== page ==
Dominick Di Meo The Man in the Moon

May 16, 2008 - June 28, 2008

Main Gallery

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Dominick Di Meo


Myself as Magician
1972
synthetic polymer transfer and charcoal on canvas
22" x 26"

Dominick Di Meo

Floating Figures
1973
charcoal and synthetic polymer on canvas
74" x 60"

Dominick Di Meo

Untitled (Blue & Orange with Black Figures)
1965
acrylic and synthetic polymer on canvas
74" x 60"

Dominick Di Meo

Limp Voyeur in a Humid Landscape
1965
synthetic polymer on canvas
50" x 60"

Dominick Di Meo

Soft Bouquet
1965
acrylic and synthetic polymer on canvas
60" x 50"

Dominick Di Meo

Untitled (Head with Bones on Black)
no date
shaped synthetic polymer on canvas
32" x 23.5"

Dominick Di Meo

Untitled (Chrome Lozenge with Skulls)
no date
shaped synthetic polymer on canvas
32" x 24"

Dominick Di Meo

Untitled (Face with Forks)
1968
acrylic and synthetic polymer on canvas
28.5" x 18"

Dominick Di Meo

Untitled (Collage Sea with Mans Face on Top)
1970
acrylic, synthetic polymer and collage on canvas
28" x 20"

Dominick Di Meo

Hello Max! Tick-Tock
1966
acrylic and synthetic polymer on canvas
22" x 30"

Dominick Di Meo

Personage Writhing in Night
1972
synthetic polymer transfer on canvas
26" x 30"

Dominick Di Meo

Untitled (Jadwiga Dreams)
1971
synthetic polymer and cord on linen
46.5" x 30.5"

Dominick Di Meo

Untitled
1971
synthetic polymer and charcoal on linen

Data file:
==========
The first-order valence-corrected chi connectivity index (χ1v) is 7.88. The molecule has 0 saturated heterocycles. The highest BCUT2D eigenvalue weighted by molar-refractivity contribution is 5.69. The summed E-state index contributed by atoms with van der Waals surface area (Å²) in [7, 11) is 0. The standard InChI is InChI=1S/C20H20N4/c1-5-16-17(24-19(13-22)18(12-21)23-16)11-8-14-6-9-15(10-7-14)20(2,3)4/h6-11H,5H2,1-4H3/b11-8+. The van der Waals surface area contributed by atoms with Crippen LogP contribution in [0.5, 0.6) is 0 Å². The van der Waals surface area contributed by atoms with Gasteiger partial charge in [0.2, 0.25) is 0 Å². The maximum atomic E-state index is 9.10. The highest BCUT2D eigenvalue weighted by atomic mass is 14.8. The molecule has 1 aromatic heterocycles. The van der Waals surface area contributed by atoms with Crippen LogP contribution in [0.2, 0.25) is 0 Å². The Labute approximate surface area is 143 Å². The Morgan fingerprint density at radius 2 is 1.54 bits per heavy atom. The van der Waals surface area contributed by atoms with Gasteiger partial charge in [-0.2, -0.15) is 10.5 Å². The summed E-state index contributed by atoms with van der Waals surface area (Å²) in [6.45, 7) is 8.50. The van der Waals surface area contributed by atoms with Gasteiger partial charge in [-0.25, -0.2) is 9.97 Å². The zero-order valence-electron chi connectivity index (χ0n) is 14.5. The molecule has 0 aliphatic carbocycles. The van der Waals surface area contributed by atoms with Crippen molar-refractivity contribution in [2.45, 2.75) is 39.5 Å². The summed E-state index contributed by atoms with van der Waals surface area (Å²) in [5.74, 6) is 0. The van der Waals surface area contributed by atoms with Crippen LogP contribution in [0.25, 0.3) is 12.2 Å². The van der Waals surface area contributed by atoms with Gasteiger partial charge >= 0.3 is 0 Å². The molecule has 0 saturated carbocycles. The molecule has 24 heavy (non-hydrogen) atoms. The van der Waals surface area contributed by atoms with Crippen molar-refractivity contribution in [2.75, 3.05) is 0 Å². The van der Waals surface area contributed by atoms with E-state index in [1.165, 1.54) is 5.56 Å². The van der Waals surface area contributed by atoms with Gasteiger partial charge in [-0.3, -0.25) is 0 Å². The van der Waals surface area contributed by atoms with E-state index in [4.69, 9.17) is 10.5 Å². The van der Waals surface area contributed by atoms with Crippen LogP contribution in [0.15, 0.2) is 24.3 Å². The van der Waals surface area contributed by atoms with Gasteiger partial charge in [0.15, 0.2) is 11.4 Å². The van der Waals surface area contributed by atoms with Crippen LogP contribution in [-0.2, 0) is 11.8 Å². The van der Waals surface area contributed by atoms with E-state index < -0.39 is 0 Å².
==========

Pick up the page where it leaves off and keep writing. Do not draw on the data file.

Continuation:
30.5" x 42.5"

Dominick Di Meo

The Bride Revisited (Cigars)
1971
synthetic polymer, collage and cord on linen
34" x 28"

Dominick Di Meo

Untitled (Shaped Canvas with Sunglasses and Red)
1966
acrylic and synthetic polymer on canvas
36" x 33"

Dominick Di Meo

Untitled (Black with Black Blob in the Middle)
1972
shaped synthetic polymer on canvas
32" x 24"

Dominick Di Meo

Untitled (Moon Watch)
1972
acrylic and synthetic polymer on canvas
28" x 22"

Dominick Di Meo

Untitled (Night Crawler)
1970
acrylic and synthetic polymer transfer on canvas
16" x 20"

Press Release

An inspiration to subsequent artists, including Jim Nutt, Gladys Nilsson, and Art Green, Di Meo is one of Chicago’s key transitional figures and an artist of immense power and sensitivity. One of the original members of the so-called Monster Roster, a 1950s group of Chicago artists that included Leon Golub, Nancy Spero, Cosmo Campoli, George Cohen, June Leaf, Ted Halkin, and Seymour Rosofsky, Di Meo’s Chicago-era work was ferociously unique and personal. His early paintings and drawings featured stressed, existentially tormented figures. He was deeply moved by his encounters with the catacombs of Mexico and Rome, and his dark, haunting images began to acquire a set of common icons, which included skulls and disarticulated limbs and bones. By the late ’50s, Di Meo was making reliefs, utilizing papier-mache, plastic wood, layers of vinyl and plaster. In 196, Di Meo spent a year in Italy, traveling, living in Florence, and working feverishly on his reliefs. When he returned to Chicago, he began painting large scale, creating a stunning series of works that combine synthetic polymer and various methods of stenciling. Playful and somewhat lighter in tone, but still possessed of a dark sense of humor, these glorious works were the last ones Di Meo showed during his tenure in Chicago. For this, Corbett vs. Dempsey’s first exhibition of Di Meo’s work, the selection concentrates on the first quarter century of his development, including the key pieces he made while living in Chicago. To celebrate his reintroduction, CvsD has produced a catalog documenting his achievement. Robert Cozzolino, Curator of Modern Art at the Pennsylvania Academy of the Fine Arts in Philadelphia, aptly titled his catalog essay: “Where Have You Been All My Life, Dominick Di Meo?”